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FCA expects adviser costs to halve following RMAR changes

Changes to the retail mediation activities return, including moving to an annual reporting structure for section K, will come into force in December.

Since 30 June 2013, advisers have had to complete new sections K and L when completing RMAR returns, which requires firms to send the FCA additional information on initial and ongoing advice charges, whether advice is independent or restricted, and how advice is paid for.

In March the FCA consulted on changes to the RMAR, which included moving to an annual rather than six-monthly reporting structure for section K and allowing firms to complete section K on either a cash or accruals accounting basis. The rest of the RMAR will still need to be reported every six months.

The FCA also proposed removing section L, which relates to consultancy charging.

In a policy statement published today, the FCA confirmed it will go ahead with the changes, which will take effect from 31 December.

The regulator has also announced a further change to the RMAR: it will no longer require firms to separately report whether adviser charges were facilitated by a product provider or platform.

The FCA says: “We received some suggestions around how the data collection could be further simplified. A number of respondents said the requirement to separately report whether adviser charges were facilitated by a product provider or platform service provider was particularly onerous.

”Having considered our use of this data, we concluded that the marginal benefits of collecting this breakdown were outweighed by the time and money that firms would save if we stopped it. As such, we have adopted this suggestion so that firms will only be required to report a breakdown of adviser charges by those paid (a) directly by client and (b) those facilitated by a product or platform service provider.”

The consultation paper said the changes to sections K and L will halve the annual reporting cost of advisers from £2.6m to £1.3m.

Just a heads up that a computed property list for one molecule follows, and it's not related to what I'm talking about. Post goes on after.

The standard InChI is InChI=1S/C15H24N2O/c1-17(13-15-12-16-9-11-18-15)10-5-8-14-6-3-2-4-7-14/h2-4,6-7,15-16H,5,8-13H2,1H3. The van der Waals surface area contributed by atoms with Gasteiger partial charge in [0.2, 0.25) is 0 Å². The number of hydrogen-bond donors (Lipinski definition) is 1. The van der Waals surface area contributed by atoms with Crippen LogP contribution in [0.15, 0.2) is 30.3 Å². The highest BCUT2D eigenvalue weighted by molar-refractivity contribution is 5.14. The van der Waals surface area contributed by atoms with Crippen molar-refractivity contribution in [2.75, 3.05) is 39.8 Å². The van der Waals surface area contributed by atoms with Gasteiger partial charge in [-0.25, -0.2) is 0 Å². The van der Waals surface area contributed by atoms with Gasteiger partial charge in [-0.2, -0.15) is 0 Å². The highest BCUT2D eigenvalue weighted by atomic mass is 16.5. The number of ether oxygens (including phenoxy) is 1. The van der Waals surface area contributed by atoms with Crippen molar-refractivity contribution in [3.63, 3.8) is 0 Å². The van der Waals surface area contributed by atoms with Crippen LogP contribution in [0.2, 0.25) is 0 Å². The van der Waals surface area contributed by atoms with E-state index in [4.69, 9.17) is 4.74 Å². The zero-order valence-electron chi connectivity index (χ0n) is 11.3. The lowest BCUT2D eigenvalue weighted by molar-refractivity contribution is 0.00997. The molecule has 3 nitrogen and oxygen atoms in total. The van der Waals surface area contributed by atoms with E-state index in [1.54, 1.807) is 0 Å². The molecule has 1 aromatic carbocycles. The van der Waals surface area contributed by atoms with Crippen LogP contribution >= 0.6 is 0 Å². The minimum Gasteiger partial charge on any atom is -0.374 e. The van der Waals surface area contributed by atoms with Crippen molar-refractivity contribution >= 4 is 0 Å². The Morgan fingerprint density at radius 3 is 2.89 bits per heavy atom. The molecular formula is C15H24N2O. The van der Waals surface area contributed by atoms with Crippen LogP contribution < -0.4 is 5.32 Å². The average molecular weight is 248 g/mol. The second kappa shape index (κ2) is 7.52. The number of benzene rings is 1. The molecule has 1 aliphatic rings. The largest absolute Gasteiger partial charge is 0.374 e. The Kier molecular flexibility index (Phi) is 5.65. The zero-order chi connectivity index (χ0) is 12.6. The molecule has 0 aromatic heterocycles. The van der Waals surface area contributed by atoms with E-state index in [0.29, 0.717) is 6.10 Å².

In today’s paper, the FCA says it recognises the changes may not halve costs for every firm, but it is confident most firms will see some reduction, and remains of the view that costs across the industry will halve.

Money Marketing revealed in September adviser trade and professional bodies were pushing for an urgent review of the RMAR after firms raised repeated concerns over the amount of work involved.

In November the FCA issued a technical note on section K of the RMAR and admitted it had failed to provide firms with enough support on completing the returns. But trade bodies said while the additional guidance was welcome, a full review and more significant changes – including a move to an annual reporting structure – were still needed.


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There are 14 comments at the moment, we would love to hear your opinion too.

  1. Incompetent Regulators 29th September 2014 at 12:02 pm

    A drop in the ocean when compared with the £2 billion RDR has cost!

  2. Good gracious! More sense coming from FCA?

  3. The whole exercise was a complete waste of time and money and of no benefit to consumers, the industry or even the regulator I suspect.

    We really need a lot more forward thinking ……………

  4. Progress that can be directly attributed to the representations made by APFA.

  5. It takes us almost no time at all to submit this information as it is part of our accounting system, from which the data is extracted within minutes. All fees and income are attributed to a client and the source is recorded too. We will still have to record it like that, only the date range for the report will change. So we won’t save anything as a result of the change or am I missing something here?

  6. I am confused as well Chris, as the information still needs to be provided. To compile it for 12 months takes twice as long as to compile it for 6 months (unless using certain types of back office system), so the time taken overall remains similar.